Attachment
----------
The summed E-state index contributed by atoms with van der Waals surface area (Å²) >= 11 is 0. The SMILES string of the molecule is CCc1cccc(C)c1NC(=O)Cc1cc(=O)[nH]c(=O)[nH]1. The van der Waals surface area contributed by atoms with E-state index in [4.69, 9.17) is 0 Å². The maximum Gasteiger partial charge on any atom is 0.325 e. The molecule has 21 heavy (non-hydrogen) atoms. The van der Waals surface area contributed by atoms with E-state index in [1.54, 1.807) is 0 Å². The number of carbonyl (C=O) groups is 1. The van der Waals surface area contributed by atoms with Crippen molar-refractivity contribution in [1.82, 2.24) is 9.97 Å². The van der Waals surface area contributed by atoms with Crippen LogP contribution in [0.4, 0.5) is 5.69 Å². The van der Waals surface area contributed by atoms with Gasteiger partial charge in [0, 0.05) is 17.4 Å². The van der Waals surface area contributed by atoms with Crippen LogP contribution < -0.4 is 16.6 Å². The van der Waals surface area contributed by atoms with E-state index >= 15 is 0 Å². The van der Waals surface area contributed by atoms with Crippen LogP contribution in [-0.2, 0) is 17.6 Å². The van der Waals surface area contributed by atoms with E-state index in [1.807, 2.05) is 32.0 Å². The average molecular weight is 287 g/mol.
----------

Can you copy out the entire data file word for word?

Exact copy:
The summed E-state index contributed by atoms with van der Waals surface area (Å²) >= 11 is 0. The SMILES string of the molecule is CCc1cccc(C)c1NC(=O)Cc1cc(=O)[nH]c(=O)[nH]1. The van der Waals surface area contributed by atoms with E-state index in [4.69, 9.17) is 0 Å². The maximum Gasteiger partial charge on any atom is 0.325 e. The molecule has 21 heavy (non-hydrogen) atoms. The van der Waals surface area contributed by atoms with E-state index in [1.54, 1.807) is 0 Å². The number of carbonyl (C=O) groups is 1. The van der Waals surface area contributed by atoms with Crippen molar-refractivity contribution in [1.82, 2.24) is 9.97 Å². The van der Waals surface area contributed by atoms with Crippen LogP contribution in [0.4, 0.5) is 5.69 Å². The van der Waals surface area contributed by atoms with Gasteiger partial charge in [0, 0.05) is 17.4 Å². The van der Waals surface area contributed by atoms with Crippen LogP contribution < -0.4 is 16.6 Å². The van der Waals surface area contributed by atoms with E-state index >= 15 is 0 Å². The van der Waals surface area contributed by atoms with Crippen LogP contribution in [-0.2, 0) is 17.6 Å². The van der Waals surface area contributed by atoms with E-state index in [1.807, 2.05) is 32.0 Å². The average molecular weight is 287 g/mol.